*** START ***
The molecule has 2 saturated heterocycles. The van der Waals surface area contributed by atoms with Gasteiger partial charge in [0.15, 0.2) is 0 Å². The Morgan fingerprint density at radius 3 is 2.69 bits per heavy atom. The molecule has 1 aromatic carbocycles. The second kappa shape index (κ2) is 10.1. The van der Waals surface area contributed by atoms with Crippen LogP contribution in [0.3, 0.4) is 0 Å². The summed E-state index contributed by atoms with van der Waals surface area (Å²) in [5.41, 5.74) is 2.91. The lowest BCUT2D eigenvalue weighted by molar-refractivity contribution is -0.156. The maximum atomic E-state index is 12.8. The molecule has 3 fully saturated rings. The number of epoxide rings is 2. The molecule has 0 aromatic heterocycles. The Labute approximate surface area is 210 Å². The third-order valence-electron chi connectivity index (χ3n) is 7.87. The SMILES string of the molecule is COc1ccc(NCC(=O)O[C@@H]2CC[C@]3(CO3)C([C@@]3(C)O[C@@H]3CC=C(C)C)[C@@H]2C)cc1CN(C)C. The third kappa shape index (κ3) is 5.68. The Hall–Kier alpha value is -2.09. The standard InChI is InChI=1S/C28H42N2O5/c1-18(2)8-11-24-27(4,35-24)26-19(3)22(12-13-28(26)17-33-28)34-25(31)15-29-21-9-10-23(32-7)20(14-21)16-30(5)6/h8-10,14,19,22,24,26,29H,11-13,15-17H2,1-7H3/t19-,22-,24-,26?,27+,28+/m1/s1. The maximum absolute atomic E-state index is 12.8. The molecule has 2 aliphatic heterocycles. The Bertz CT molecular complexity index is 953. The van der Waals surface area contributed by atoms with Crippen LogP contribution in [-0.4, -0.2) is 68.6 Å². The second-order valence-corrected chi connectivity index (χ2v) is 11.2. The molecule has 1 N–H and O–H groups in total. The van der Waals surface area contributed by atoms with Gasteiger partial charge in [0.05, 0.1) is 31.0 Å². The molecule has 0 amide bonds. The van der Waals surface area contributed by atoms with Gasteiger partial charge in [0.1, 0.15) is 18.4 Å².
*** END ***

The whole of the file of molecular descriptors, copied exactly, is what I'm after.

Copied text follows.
The molecule has 2 saturated heterocycles. The van der Waals surface area contributed by atoms with Gasteiger partial charge in [0.15, 0.2) is 0 Å². The Morgan fingerprint density at radius 3 is 2.69 bits per heavy atom. The molecule has 1 aromatic carbocycles. The second kappa shape index (κ2) is 10.1. The van der Waals surface area contributed by atoms with Crippen LogP contribution in [0.3, 0.4) is 0 Å². The summed E-state index contributed by atoms with van der Waals surface area (Å²) in [5.41, 5.74) is 2.91. The lowest BCUT2D eigenvalue weighted by molar-refractivity contribution is -0.156. The maximum atomic E-state index is 12.8. The molecule has 3 fully saturated rings. The number of epoxide rings is 2. The molecule has 0 aromatic heterocycles. The Labute approximate surface area is 210 Å². The third-order valence-electron chi connectivity index (χ3n) is 7.87. The SMILES string of the molecule is COc1ccc(NCC(=O)O[C@@H]2CC[C@]3(CO3)C([C@@]3(C)O[C@@H]3CC=C(C)C)[C@@H]2C)cc1CN(C)C. The third kappa shape index (κ3) is 5.68. The Hall–Kier alpha value is -2.09. The standard InChI is InChI=1S/C28H42N2O5/c1-18(2)8-11-24-27(4,35-24)26-19(3)22(12-13-28(26)17-33-28)34-25(31)15-29-21-9-10-23(32-7)20(14-21)16-30(5)6/h8-10,14,19,22,24,26,29H,11-13,15-17H2,1-7H3/t19-,22-,24-,26?,27+,28+/m1/s1. The maximum absolute atomic E-state index is 12.8. The molecule has 2 aliphatic heterocycles. The Bertz CT molecular complexity index is 953. The van der Waals surface area contributed by atoms with Crippen LogP contribution in [-0.4, -0.2) is 68.6 Å². The second-order valence-corrected chi connectivity index (χ2v) is 11.2. The molecule has 1 N–H and O–H groups in total. The van der Waals surface area contributed by atoms with Gasteiger partial charge in [0.05, 0.1) is 31.0 Å². The molecule has 0 amide bonds. The van der Waals surface area contributed by atoms with Gasteiger partial charge in [0.1, 0.15) is 18.4 Å².